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Byway study keys on Hoisington opportunities

POSTED October 31, 2011 2:57 p.m.
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(EDITOR’S NOTE: This is one in a series of articles about the assessment of sites on the Wetlands and Wildlife National Scenic Byway.)

Each local community has a story all its own, and each offers something different to the local tourism industry.
Barton County Finance Office Janet Crane reported recently on reports from the Wetlands and Wildlife National Scenic Byway Internal Marketing Committee to the Barton County Commission and she noted that they show a mix of opportunities for continued growth in the county.
The report documents input about local communities and their potential for growth.
What follows are excepts from those reports.
Strengths — Hoisington has a powerful story of severe weather that all citizens can share with each other and with visitors. 
The damage caused 10 years ago by a tornado has served to focus community energy on what elements needed rebuilding.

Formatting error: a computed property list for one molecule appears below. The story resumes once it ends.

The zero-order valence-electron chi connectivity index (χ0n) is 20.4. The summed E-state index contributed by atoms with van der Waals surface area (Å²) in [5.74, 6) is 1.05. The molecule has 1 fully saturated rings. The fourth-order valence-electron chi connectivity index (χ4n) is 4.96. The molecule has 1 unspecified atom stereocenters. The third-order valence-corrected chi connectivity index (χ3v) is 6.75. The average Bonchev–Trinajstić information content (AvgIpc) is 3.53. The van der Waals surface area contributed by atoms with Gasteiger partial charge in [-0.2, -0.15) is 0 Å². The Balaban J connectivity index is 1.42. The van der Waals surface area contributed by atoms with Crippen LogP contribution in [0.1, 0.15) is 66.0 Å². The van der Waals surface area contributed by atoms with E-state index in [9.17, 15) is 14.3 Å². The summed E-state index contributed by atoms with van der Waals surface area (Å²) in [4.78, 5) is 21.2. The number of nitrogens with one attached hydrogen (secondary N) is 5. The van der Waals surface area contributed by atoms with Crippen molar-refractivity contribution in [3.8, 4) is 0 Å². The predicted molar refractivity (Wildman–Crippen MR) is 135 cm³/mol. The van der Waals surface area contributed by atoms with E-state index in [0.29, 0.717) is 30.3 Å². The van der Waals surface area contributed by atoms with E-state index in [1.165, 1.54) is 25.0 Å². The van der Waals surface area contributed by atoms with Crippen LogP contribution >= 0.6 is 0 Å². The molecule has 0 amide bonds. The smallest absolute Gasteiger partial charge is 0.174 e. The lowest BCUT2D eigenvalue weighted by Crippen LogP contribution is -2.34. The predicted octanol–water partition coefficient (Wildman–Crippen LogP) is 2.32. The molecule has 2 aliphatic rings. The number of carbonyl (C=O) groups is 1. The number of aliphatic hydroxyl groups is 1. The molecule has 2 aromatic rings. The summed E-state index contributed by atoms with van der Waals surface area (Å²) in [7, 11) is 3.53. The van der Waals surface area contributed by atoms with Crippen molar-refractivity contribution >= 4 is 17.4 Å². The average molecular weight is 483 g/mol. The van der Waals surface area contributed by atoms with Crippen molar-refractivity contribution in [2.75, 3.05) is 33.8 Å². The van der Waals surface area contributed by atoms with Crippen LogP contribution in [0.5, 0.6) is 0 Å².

One of those elements was lodging, and investments by local citizens have built a new hotel that logged very strong bookings in the opening months of 2011.
Challenges — Apart from the new hotel, traveler infrastructure is geared to drive-through traffic. 
The historic downtown is handsome and has very strong visual appeal, yet does not currently offer drivers strong reasons to stop.
Opportunities —  A restaurant would serve to slow drive-through traffic and give travelers a chance to support other businesses in town. 
A place on Main Street that documented the severe weather stories and could give locals and travelers a way to share their own experiences could also help create foot traffic in downtown Hoisington. 
A self-guided tour of downtown could feature the arts including interpretation of the metal street banners that line Main Street, the WPA-era art mural in the post office, and the mural on Main Street.

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